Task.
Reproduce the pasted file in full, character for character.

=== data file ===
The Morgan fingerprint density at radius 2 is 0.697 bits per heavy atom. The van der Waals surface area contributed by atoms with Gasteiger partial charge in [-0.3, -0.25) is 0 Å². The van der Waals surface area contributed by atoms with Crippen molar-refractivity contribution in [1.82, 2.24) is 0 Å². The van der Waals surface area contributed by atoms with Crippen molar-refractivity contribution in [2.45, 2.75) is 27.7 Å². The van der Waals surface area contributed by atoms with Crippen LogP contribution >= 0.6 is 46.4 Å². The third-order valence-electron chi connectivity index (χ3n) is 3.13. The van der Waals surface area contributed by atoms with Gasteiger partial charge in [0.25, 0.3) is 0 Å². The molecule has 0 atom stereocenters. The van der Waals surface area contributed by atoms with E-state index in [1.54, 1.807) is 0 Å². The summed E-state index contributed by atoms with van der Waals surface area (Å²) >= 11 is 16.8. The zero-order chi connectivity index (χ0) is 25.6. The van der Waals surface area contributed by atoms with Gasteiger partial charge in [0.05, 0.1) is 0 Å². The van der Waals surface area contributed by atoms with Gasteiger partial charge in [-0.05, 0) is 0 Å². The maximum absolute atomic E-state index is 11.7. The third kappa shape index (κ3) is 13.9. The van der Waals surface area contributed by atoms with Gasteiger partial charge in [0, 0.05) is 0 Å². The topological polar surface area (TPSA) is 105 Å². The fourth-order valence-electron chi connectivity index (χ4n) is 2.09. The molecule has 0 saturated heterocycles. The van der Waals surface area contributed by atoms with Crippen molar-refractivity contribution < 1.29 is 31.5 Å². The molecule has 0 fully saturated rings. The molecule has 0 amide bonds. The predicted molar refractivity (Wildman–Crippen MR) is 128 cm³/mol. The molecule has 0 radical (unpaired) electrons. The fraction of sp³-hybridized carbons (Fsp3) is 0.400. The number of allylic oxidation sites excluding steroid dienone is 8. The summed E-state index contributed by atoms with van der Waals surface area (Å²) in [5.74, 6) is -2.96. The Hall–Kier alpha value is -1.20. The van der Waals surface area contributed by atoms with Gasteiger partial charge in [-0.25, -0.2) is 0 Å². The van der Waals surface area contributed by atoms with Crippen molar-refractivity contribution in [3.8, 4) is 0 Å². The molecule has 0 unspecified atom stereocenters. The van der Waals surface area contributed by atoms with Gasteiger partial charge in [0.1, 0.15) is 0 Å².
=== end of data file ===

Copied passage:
The Morgan fingerprint density at radius 2 is 0.697 bits per heavy atom. The van der Waals surface area contributed by atoms with Gasteiger partial charge in [-0.3, -0.25) is 0 Å². The van der Waals surface area contributed by atoms with Crippen molar-refractivity contribution in [1.82, 2.24) is 0 Å². The van der Waals surface area contributed by atoms with Crippen molar-refractivity contribution in [2.45, 2.75) is 27.7 Å². The van der Waals surface area contributed by atoms with Crippen LogP contribution >= 0.6 is 46.4 Å². The third-order valence-electron chi connectivity index (χ3n) is 3.13. The van der Waals surface area contributed by atoms with Gasteiger partial charge in [0.25, 0.3) is 0 Å². The molecule has 0 atom stereocenters. The van der Waals surface area contributed by atoms with E-state index in [1.54, 1.807) is 0 Å². The summed E-state index contributed by atoms with van der Waals surface area (Å²) >= 11 is 16.8. The zero-order chi connectivity index (χ0) is 25.6. The van der Waals surface area contributed by atoms with Gasteiger partial charge in [0.05, 0.1) is 0 Å². The van der Waals surface area contributed by atoms with Gasteiger partial charge in [-0.05, 0) is 0 Å². The maximum absolute atomic E-state index is 11.7. The third kappa shape index (κ3) is 13.9. The van der Waals surface area contributed by atoms with Gasteiger partial charge in [0, 0.05) is 0 Å². The topological polar surface area (TPSA) is 105 Å². The fourth-order valence-electron chi connectivity index (χ4n) is 2.09. The molecule has 0 saturated heterocycles. The van der Waals surface area contributed by atoms with Crippen molar-refractivity contribution < 1.29 is 31.5 Å². The molecule has 0 fully saturated rings. The molecule has 0 amide bonds. The predicted molar refractivity (Wildman–Crippen MR) is 128 cm³/mol. The molecule has 0 radical (unpaired) electrons. The fraction of sp³-hybridized carbons (Fsp3) is 0.400. The number of allylic oxidation sites excluding steroid dienone is 8. The summed E-state index contributed by atoms with van der Waals surface area (Å²) in [5.74, 6) is -2.96. The Hall–Kier alpha value is -1.20. The van der Waals surface area contributed by atoms with Gasteiger partial charge in [-0.25, -0.2) is 0 Å². The van der Waals surface area contributed by atoms with Crippen molar-refractivity contribution in [3.8, 4) is 0 Å². The molecule has 0 unspecified atom stereocenters. The van der Waals surface area contributed by atoms with Gasteiger partial charge in [0.1, 0.15) is 0 Å².